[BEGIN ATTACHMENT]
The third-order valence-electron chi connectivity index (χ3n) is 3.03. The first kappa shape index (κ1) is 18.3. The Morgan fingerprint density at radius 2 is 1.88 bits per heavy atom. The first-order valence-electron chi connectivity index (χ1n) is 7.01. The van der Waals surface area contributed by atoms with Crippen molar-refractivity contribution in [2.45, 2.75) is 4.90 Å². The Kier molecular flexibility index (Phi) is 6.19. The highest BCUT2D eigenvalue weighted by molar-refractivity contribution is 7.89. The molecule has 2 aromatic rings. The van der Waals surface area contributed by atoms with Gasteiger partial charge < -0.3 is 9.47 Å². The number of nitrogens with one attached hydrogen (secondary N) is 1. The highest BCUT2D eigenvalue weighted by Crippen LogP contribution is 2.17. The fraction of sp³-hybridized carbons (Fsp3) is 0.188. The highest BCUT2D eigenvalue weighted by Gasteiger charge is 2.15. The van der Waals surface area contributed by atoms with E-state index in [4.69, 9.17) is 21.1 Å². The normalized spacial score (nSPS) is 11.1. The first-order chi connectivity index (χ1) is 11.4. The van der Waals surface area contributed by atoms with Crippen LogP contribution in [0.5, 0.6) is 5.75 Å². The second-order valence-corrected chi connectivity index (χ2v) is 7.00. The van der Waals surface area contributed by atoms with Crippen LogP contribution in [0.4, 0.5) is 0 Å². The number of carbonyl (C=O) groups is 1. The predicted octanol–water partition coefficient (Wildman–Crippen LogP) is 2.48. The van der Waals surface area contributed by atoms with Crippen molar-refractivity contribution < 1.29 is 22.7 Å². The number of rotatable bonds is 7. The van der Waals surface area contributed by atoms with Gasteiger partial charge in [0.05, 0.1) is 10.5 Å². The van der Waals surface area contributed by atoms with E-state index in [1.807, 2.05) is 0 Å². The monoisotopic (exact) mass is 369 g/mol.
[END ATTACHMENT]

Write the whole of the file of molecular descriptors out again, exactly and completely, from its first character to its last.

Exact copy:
The third-order valence-electron chi connectivity index (χ3n) is 3.03. The first kappa shape index (κ1) is 18.3. The Morgan fingerprint density at radius 2 is 1.88 bits per heavy atom. The first-order valence-electron chi connectivity index (χ1n) is 7.01. The van der Waals surface area contributed by atoms with Crippen molar-refractivity contribution in [2.45, 2.75) is 4.90 Å². The Kier molecular flexibility index (Phi) is 6.19. The highest BCUT2D eigenvalue weighted by molar-refractivity contribution is 7.89. The molecule has 2 aromatic rings. The van der Waals surface area contributed by atoms with Gasteiger partial charge < -0.3 is 9.47 Å². The number of nitrogens with one attached hydrogen (secondary N) is 1. The highest BCUT2D eigenvalue weighted by Crippen LogP contribution is 2.17. The fraction of sp³-hybridized carbons (Fsp3) is 0.188. The highest BCUT2D eigenvalue weighted by Gasteiger charge is 2.15. The van der Waals surface area contributed by atoms with E-state index in [4.69, 9.17) is 21.1 Å². The normalized spacial score (nSPS) is 11.1. The first-order chi connectivity index (χ1) is 11.4. The van der Waals surface area contributed by atoms with Crippen LogP contribution in [0.5, 0.6) is 5.75 Å². The second-order valence-corrected chi connectivity index (χ2v) is 7.00. The van der Waals surface area contributed by atoms with Crippen LogP contribution in [0.4, 0.5) is 0 Å². The number of carbonyl (C=O) groups is 1. The predicted octanol–water partition coefficient (Wildman–Crippen LogP) is 2.48. The van der Waals surface area contributed by atoms with Crippen molar-refractivity contribution < 1.29 is 22.7 Å². The number of rotatable bonds is 7. The van der Waals surface area contributed by atoms with Gasteiger partial charge in [0.05, 0.1) is 10.5 Å². The van der Waals surface area contributed by atoms with E-state index in [1.807, 2.05) is 0 Å². The monoisotopic (exact) mass is 369 g/mol.